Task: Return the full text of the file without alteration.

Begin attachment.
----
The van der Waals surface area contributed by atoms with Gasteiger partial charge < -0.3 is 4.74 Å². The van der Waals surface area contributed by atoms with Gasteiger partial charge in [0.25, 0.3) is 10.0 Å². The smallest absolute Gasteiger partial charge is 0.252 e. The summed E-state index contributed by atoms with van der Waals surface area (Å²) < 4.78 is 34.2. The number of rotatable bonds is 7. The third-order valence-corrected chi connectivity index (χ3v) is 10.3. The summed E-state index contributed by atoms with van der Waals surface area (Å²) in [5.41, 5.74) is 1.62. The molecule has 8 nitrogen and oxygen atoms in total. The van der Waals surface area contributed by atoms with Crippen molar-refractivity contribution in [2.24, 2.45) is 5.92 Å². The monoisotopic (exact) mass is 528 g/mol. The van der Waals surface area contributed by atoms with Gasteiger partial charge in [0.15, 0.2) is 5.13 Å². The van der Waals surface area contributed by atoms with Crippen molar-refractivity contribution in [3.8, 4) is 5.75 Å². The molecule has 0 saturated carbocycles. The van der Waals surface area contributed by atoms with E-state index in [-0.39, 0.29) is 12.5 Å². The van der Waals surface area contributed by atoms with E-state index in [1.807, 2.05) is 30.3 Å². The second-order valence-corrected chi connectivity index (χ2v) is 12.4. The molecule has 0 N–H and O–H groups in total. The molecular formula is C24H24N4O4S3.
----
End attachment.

The van der Waals surface area contributed by atoms with Gasteiger partial charge < -0.3 is 4.74 Å². The van der Waals surface area contributed by atoms with Gasteiger partial charge in [0.25, 0.3) is 10.0 Å². The smallest absolute Gasteiger partial charge is 0.252 e. The summed E-state index contributed by atoms with van der Waals surface area (Å²) < 4.78 is 34.2. The number of rotatable bonds is 7. The third-order valence-corrected chi connectivity index (χ3v) is 10.3. The summed E-state index contributed by atoms with van der Waals surface area (Å²) in [5.41, 5.74) is 1.62. The molecule has 8 nitrogen and oxygen atoms in total. The van der Waals surface area contributed by atoms with Crippen molar-refractivity contribution in [2.24, 2.45) is 5.92 Å². The monoisotopic (exact) mass is 528 g/mol. The van der Waals surface area contributed by atoms with Gasteiger partial charge in [0.15, 0.2) is 5.13 Å². The van der Waals surface area contributed by atoms with Crippen molar-refractivity contribution in [3.8, 4) is 5.75 Å². The molecule has 0 saturated carbocycles. The van der Waals surface area contributed by atoms with E-state index in [-0.39, 0.29) is 12.5 Å². The van der Waals surface area contributed by atoms with E-state index in [1.807, 2.05) is 30.3 Å². The second-order valence-corrected chi connectivity index (χ2v) is 12.4. The molecule has 0 N–H and O–H groups in total. The molecular formula is C24H24N4O4S3.